Whatever route we take, inequality will be the defining challenge of our age. Talk of ‘Inclusive Capitalism’ Socialism and various policy suggestions, debates and interesting conversations are propping up all over the place.
Lets take a quick look at inequality in the UK :
The Office of National Statistics last year (2014) found that the richest 1% of the UK had as much wealth as the poorest 55%. Oxfam calculated that five families controlled the same level of wealth as 13 million people, they also stated that the 85 richest people globally own the same wealth as 3.5 billion of the poorest.
The Equality Trust calculates that the richest 100 people in Britain now have as much wealth as the poorest 30% of households. The top-to-bottom pay are reaching staggeringly high levels and even the IMF that great bastion of the left (oh wait) are getting jitters about it.
Let’s look at poverty:
Absolute Poverty is defined as not being able to meet basic needs, this has taken a fall globally & is considered to be very low in most ‘developed’ economies and falling in many others. Though recent reports suggest it may be on the rise in the UK and is definitely on the rise in Greece and Spain as austerity measures well beyond what we have experienced hit home.
While there is merit and much to be said in this regard the fall in absolute poverty is welcome but too slow and we are seeing the rewards of an increased focus on reducing absolute poverty, this has been relatively successful but has a long way to come yet.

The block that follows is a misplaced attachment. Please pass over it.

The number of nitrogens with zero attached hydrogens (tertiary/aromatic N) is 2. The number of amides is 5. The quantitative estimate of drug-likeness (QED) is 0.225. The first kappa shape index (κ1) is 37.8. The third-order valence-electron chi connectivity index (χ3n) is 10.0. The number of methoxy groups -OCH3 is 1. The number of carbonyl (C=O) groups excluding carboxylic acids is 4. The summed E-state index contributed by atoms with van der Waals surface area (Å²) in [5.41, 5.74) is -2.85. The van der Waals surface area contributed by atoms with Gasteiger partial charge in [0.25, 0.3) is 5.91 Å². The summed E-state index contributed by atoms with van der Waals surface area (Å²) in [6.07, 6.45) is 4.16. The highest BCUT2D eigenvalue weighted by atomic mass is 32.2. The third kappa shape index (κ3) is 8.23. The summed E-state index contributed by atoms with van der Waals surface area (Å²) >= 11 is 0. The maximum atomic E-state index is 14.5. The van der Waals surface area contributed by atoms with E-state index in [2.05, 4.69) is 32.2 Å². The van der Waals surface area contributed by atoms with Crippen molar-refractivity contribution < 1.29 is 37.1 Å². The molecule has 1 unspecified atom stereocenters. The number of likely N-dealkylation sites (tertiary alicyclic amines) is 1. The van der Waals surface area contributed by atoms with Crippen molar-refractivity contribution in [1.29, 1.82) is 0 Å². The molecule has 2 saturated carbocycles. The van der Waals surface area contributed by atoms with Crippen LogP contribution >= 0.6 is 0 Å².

Relative inequality however, defined as being below a certain threshold of median income. In the UK that is 60% of median income, there is also various types of relative poverty defined as spending more than a certain amount of a good, fuel poverty, food poverty and more.
See these links for the facts on :
Fuel Poverty: (Originally posted at UKProgressive)
Work has been done and thanks to pressure from below the UK is seeing a rise in the use of the ‘Living wage’, a wage calculated by the ‘Living wage foundation’ a rate at which people can afford to sustain themselves without having to draw on social security payments. There is however still five million workers on less than the ‘Living wage’. This is in part to do with the changing structure of the UK economy as manufacturing which used to offer secure jobs on good pay has slipped with 80% of employment now in the service sector.
The service sector which is categorised by flexibility in the labour force to meet changing patterns of demand and low pay (care and retail workers on zero hours and the minimum wage). This of course has meant that those in management positions who take home large incomes are outstripping everybody else in the economy exasperating inequality and many more workers than where ever intended are relying on ta credits to get by. This hollowing out of the secure jobs will have to make up the content of another post.
The question is how do we change it?
I attach a survey where you can put forward your ideas and vote on some of my ideas or generic policies :
Please share around and I will draw up the results for a future post.